by: PAMPLIN MEDIA PHOTO: JONATHAN HOUSE  - Camelias shelves are stocked with her re-created candle art. Other wax products are recycled into blocks.Ever hear about the candlemaker who was so broke he had to work wick-ends?

Camelia Moss isn’t broke like the man in that old saw, thankfully, but she’s found a way to make a living off the cast-off ends of candles.

The proprietor of Camelia’s Candles in Beaverton, Moss has recycled 13 tons of candles bound for the trash heap the past three years, in a creative partnership with Value Village thrift stores.

“They used to throw all their candles that are burnt, broken, damaged, into the landfill. And anything that they don’t sell after a period of time, they throw into the landfill,” Moss says. 

She gave some Value Village stores a counteroffer: If they would set aside imperfect merchandise for her, she would turn it into inventory for her store while also supporting a jobs program.

“Value Village is my sponsor, is what I call them,” Moss says. “Value Village has 279 stores that I potentially can get my wax from.” 

Once reclaimed, the most salvageable candles might be cleaned for resale, priced at a considerable discount if they’ve already been lit. Other high-quality, scented candles often get melted and remolded into “tarts,” small wax cartridges that can be warmed to produce a fragrance, rather than burned by a wick.

Every other Sunday, Moss travels south to gather candles from Eugene-area Value Village stores. While there, she attends church with a friend, and on Mondays drives to Sunshine Industries Unlimited, an employment program for developmentally disabled adults in the community of Sweet Home. The staff is paid to create new candles from some of the Value Village cast-offs in a supervised setting, and also to craft fire starters made from reclaimed egg cartons and wood shavings. The products are sold in a couple of area stores, with proceeds going to support Sunshine Industries. 

A human cast-off

by: PAMPLIN MEDIA PHOTO: JONATHAN HOUSE  - Camelia Moss has found her calling in life, recycling and repurposing wax candles and wax products and giving them new life.Moss understands the value of overcoming obstacles to find meaningful work. She says she was abandoned by her parents at a young age, and has fully supported herself since she was 15 years old. She didn’t finish school, and worked a variety of odd jobs before asking an artist friend to teach her how to make candles nearly a decade ago.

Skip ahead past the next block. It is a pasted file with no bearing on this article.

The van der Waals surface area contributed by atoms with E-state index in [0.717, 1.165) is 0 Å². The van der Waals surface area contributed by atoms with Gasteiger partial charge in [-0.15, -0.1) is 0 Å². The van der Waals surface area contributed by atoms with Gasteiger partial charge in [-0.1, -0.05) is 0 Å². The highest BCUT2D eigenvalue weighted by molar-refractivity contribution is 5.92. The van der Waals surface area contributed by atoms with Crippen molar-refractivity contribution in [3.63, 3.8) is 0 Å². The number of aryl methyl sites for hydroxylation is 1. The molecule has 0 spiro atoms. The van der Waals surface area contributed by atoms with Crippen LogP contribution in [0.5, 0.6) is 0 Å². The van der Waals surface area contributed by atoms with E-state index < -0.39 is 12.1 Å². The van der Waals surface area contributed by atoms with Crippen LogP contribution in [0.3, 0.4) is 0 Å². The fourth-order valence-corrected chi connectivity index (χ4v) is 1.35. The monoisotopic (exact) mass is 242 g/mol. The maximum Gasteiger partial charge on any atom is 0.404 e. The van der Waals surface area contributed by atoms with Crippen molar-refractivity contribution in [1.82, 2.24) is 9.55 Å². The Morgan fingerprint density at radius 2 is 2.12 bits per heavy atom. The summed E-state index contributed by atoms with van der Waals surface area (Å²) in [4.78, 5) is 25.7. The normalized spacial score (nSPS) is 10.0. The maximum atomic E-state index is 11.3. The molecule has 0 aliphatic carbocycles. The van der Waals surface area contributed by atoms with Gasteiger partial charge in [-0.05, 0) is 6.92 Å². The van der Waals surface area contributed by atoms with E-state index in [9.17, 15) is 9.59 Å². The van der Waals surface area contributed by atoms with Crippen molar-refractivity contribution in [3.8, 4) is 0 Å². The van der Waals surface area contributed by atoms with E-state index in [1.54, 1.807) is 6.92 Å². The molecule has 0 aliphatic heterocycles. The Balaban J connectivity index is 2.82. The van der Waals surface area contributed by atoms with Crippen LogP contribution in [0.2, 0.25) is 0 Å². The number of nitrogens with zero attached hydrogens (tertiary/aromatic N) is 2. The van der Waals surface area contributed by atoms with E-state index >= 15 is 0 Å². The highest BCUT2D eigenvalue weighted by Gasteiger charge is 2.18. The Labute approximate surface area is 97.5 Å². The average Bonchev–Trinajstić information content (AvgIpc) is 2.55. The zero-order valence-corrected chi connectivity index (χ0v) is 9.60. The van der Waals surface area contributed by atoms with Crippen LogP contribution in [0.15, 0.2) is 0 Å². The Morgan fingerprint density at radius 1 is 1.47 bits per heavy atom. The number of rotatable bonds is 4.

“It was a hobby. Then it went into an addiction. Now it’s a passion,” Moss laughs.

It was a passion she pursued even after undergoing two brain aneurysm procedures. Still, she established her first store in Beaverton.  

“I don’t like to sit down, and I don’t like grass growing underneath my feet,” Moss says. “I just keep pushing myself.”

Her products proved popular, but she had to make money back on the materials, which drove the price of her candles up.

“I said, ‘Why don’t you bring in some old recycled wax you have at home you’re not using anymore? I’ll charge you for the melt-down and pour,” Moss recalls.

“I started getting people just dumping out wax at my door because they liked the idea of recycling. I was trying to help people save money to have my artwork.” 

Melting away

She acquired three large wax melters — two that are used in recycling and one that is reserved for beeswax. The majority of recycling and molding is done in her home and garage near the Hillsboro airport.

by: PAMPLIN MEDIA PHOTO: JONATHAN HOUSE  - Camelia Moss repurposes her donated wax supplies into different creations, such as this guitar candle. The recycling operation is fairly laborious. Since candles are rarely just wax and wick, Moss strains debris like nuts, bolts, shell fragments and glass out of the wax, repackaging it into blocks. Yet she has become so efficient that she finds herself supplying other businesses as well, such as Georgie’s Ceramic and Clay Co. in North Portland.

“I used to buy wax from them, now they’re buying wax from me,” Moss says. 

After all, she’s dealing in a medium that has dozens of practical purposes.

“There are so many uses for it,” she says. “You can put it on your dresser to slide easier, your window slides easier, you can dip your tent in wax and waterproof it.”

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